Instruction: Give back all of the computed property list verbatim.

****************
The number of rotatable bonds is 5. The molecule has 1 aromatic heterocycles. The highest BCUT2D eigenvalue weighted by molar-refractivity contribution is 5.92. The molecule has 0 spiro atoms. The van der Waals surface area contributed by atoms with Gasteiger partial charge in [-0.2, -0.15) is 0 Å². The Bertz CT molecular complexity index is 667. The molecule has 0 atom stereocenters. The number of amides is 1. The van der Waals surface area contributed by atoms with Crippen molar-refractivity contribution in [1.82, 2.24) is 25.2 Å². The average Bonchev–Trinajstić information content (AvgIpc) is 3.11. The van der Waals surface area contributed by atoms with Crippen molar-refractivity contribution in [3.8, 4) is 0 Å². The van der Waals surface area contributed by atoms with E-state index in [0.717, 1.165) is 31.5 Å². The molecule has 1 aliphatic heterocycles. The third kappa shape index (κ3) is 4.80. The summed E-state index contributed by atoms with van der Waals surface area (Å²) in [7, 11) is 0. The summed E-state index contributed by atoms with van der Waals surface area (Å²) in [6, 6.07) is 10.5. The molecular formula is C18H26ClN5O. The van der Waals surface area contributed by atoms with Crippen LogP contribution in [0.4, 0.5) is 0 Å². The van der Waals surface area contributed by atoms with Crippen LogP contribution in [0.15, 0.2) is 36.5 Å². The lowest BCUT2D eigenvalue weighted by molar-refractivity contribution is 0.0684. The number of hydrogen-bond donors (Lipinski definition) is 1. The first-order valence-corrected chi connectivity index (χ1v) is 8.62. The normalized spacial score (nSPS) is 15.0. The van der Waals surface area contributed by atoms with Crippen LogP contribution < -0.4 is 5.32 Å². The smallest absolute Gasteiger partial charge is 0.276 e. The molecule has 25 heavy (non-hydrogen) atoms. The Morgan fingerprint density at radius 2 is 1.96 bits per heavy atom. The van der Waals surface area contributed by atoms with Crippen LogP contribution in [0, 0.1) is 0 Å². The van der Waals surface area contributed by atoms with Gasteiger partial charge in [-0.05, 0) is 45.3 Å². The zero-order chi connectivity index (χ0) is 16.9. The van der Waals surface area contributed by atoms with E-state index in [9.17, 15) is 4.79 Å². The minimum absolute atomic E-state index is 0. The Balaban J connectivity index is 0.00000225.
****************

The number of rotatable bonds is 5. The molecule has 1 aromatic heterocycles. The highest BCUT2D eigenvalue weighted by molar-refractivity contribution is 5.92. The molecule has 0 spiro atoms. The van der Waals surface area contributed by atoms with Gasteiger partial charge in [-0.2, -0.15) is 0 Å². The Bertz CT molecular complexity index is 667. The molecule has 0 atom stereocenters. The number of amides is 1. The van der Waals surface area contributed by atoms with Crippen molar-refractivity contribution in [1.82, 2.24) is 25.2 Å². The average Bonchev–Trinajstić information content (AvgIpc) is 3.11. The van der Waals surface area contributed by atoms with Crippen molar-refractivity contribution in [3.8, 4) is 0 Å². The van der Waals surface area contributed by atoms with E-state index in [0.717, 1.165) is 31.5 Å². The molecule has 1 aliphatic heterocycles. The third kappa shape index (κ3) is 4.80. The summed E-state index contributed by atoms with van der Waals surface area (Å²) in [7, 11) is 0. The summed E-state index contributed by atoms with van der Waals surface area (Å²) in [6, 6.07) is 10.5. The molecular formula is C18H26ClN5O. The van der Waals surface area contributed by atoms with Crippen LogP contribution in [0.4, 0.5) is 0 Å². The van der Waals surface area contributed by atoms with Crippen LogP contribution in [0.15, 0.2) is 36.5 Å². The lowest BCUT2D eigenvalue weighted by molar-refractivity contribution is 0.0684. The number of hydrogen-bond donors (Lipinski definition) is 1. The first-order valence-corrected chi connectivity index (χ1v) is 8.62. The normalized spacial score (nSPS) is 15.0. The van der Waals surface area contributed by atoms with Crippen LogP contribution < -0.4 is 5.32 Å². The smallest absolute Gasteiger partial charge is 0.276 e. The molecule has 25 heavy (non-hydrogen) atoms. The Morgan fingerprint density at radius 2 is 1.96 bits per heavy atom. The van der Waals surface area contributed by atoms with Crippen LogP contribution in [0, 0.1) is 0 Å². The van der Waals surface area contributed by atoms with Gasteiger partial charge in [-0.05, 0) is 45.3 Å². The zero-order chi connectivity index (χ0) is 16.9. The van der Waals surface area contributed by atoms with E-state index in [9.17, 15) is 4.79 Å². The minimum absolute atomic E-state index is 0. The Balaban J connectivity index is 0.00000225.